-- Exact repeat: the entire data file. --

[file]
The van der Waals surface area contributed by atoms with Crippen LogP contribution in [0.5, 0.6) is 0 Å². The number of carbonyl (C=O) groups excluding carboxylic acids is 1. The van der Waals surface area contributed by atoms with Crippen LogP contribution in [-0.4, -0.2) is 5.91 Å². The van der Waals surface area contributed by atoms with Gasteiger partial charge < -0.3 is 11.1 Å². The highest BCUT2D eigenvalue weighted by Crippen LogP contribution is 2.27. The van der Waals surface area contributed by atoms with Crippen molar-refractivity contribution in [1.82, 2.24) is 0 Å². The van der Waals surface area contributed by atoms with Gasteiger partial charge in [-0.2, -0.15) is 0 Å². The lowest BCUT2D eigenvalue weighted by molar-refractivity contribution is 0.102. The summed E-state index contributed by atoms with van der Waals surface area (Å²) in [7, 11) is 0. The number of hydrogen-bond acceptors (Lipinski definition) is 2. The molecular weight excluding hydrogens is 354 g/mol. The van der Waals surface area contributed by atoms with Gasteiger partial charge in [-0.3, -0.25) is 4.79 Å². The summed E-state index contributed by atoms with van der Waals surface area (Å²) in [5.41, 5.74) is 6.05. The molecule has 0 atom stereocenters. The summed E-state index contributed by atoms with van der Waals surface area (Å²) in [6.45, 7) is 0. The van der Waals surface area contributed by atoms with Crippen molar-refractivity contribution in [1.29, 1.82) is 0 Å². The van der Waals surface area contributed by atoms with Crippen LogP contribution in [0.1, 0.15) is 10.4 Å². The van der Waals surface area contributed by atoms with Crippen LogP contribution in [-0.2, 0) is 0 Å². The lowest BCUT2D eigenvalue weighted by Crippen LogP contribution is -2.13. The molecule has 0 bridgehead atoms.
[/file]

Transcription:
The van der Waals surface area contributed by atoms with Crippen LogP contribution in [0.5, 0.6) is 0 Å². The number of carbonyl (C=O) groups excluding carboxylic acids is 1. The van der Waals surface area contributed by atoms with Crippen LogP contribution in [-0.4, -0.2) is 5.91 Å². The van der Waals surface area contributed by atoms with Gasteiger partial charge < -0.3 is 11.1 Å². The highest BCUT2D eigenvalue weighted by Crippen LogP contribution is 2.27. The van der Waals surface area contributed by atoms with Crippen molar-refractivity contribution in [1.82, 2.24) is 0 Å². The van der Waals surface area contributed by atoms with Gasteiger partial charge in [-0.2, -0.15) is 0 Å². The lowest BCUT2D eigenvalue weighted by molar-refractivity contribution is 0.102. The summed E-state index contributed by atoms with van der Waals surface area (Å²) in [7, 11) is 0. The number of hydrogen-bond acceptors (Lipinski definition) is 2. The molecular weight excluding hydrogens is 354 g/mol. The van der Waals surface area contributed by atoms with Gasteiger partial charge in [-0.3, -0.25) is 4.79 Å². The summed E-state index contributed by atoms with van der Waals surface area (Å²) in [5.41, 5.74) is 6.05. The molecule has 0 atom stereocenters. The summed E-state index contributed by atoms with van der Waals surface area (Å²) in [6.45, 7) is 0. The van der Waals surface area contributed by atoms with Crippen molar-refractivity contribution in [1.29, 1.82) is 0 Å². The van der Waals surface area contributed by atoms with Crippen LogP contribution in [0.1, 0.15) is 10.4 Å². The van der Waals surface area contributed by atoms with Crippen LogP contribution in [-0.2, 0) is 0 Å². The lowest BCUT2D eigenvalue weighted by Crippen LogP contribution is -2.13. The molecule has 0 bridgehead atoms.